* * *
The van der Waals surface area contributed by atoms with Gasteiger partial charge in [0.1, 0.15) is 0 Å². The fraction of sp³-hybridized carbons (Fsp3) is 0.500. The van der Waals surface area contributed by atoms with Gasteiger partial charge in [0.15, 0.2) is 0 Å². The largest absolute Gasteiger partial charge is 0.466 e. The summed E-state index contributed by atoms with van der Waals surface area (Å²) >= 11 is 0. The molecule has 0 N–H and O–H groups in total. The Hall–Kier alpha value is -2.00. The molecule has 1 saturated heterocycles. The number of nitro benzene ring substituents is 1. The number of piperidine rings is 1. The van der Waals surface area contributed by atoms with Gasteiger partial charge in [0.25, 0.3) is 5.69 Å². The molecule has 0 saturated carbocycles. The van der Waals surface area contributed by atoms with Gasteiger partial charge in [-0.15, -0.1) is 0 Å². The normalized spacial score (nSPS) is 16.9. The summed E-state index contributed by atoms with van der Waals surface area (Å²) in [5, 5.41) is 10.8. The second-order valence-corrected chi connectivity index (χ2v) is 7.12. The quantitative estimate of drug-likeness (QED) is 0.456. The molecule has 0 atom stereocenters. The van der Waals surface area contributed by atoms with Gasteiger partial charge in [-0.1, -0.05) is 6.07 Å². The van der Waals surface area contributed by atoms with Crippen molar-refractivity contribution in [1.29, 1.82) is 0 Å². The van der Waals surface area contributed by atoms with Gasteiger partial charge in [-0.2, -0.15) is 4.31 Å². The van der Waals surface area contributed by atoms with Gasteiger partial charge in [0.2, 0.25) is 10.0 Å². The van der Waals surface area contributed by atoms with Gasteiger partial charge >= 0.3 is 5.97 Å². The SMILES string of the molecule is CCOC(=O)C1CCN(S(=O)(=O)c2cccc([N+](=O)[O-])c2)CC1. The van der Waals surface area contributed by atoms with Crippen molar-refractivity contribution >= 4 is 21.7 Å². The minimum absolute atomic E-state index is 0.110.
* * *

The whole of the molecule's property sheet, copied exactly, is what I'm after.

The van der Waals surface area contributed by atoms with Gasteiger partial charge in [0.1, 0.15) is 0 Å². The fraction of sp³-hybridized carbons (Fsp3) is 0.500. The van der Waals surface area contributed by atoms with Gasteiger partial charge in [0.15, 0.2) is 0 Å². The largest absolute Gasteiger partial charge is 0.466 e. The summed E-state index contributed by atoms with van der Waals surface area (Å²) >= 11 is 0. The molecule has 0 N–H and O–H groups in total. The Hall–Kier alpha value is -2.00. The molecule has 1 saturated heterocycles. The number of nitro benzene ring substituents is 1. The number of piperidine rings is 1. The van der Waals surface area contributed by atoms with Gasteiger partial charge in [0.25, 0.3) is 5.69 Å². The molecule has 0 saturated carbocycles. The van der Waals surface area contributed by atoms with Gasteiger partial charge in [-0.15, -0.1) is 0 Å². The normalized spacial score (nSPS) is 16.9. The summed E-state index contributed by atoms with van der Waals surface area (Å²) in [5, 5.41) is 10.8. The second-order valence-corrected chi connectivity index (χ2v) is 7.12. The quantitative estimate of drug-likeness (QED) is 0.456. The molecule has 0 atom stereocenters. The van der Waals surface area contributed by atoms with Gasteiger partial charge in [-0.1, -0.05) is 6.07 Å². The van der Waals surface area contributed by atoms with Crippen molar-refractivity contribution in [1.29, 1.82) is 0 Å². The van der Waals surface area contributed by atoms with Gasteiger partial charge in [-0.2, -0.15) is 4.31 Å². The van der Waals surface area contributed by atoms with Gasteiger partial charge in [0.2, 0.25) is 10.0 Å². The van der Waals surface area contributed by atoms with Gasteiger partial charge >= 0.3 is 5.97 Å². The SMILES string of the molecule is CCOC(=O)C1CCN(S(=O)(=O)c2cccc([N+](=O)[O-])c2)CC1. The van der Waals surface area contributed by atoms with Crippen molar-refractivity contribution >= 4 is 21.7 Å². The minimum absolute atomic E-state index is 0.110.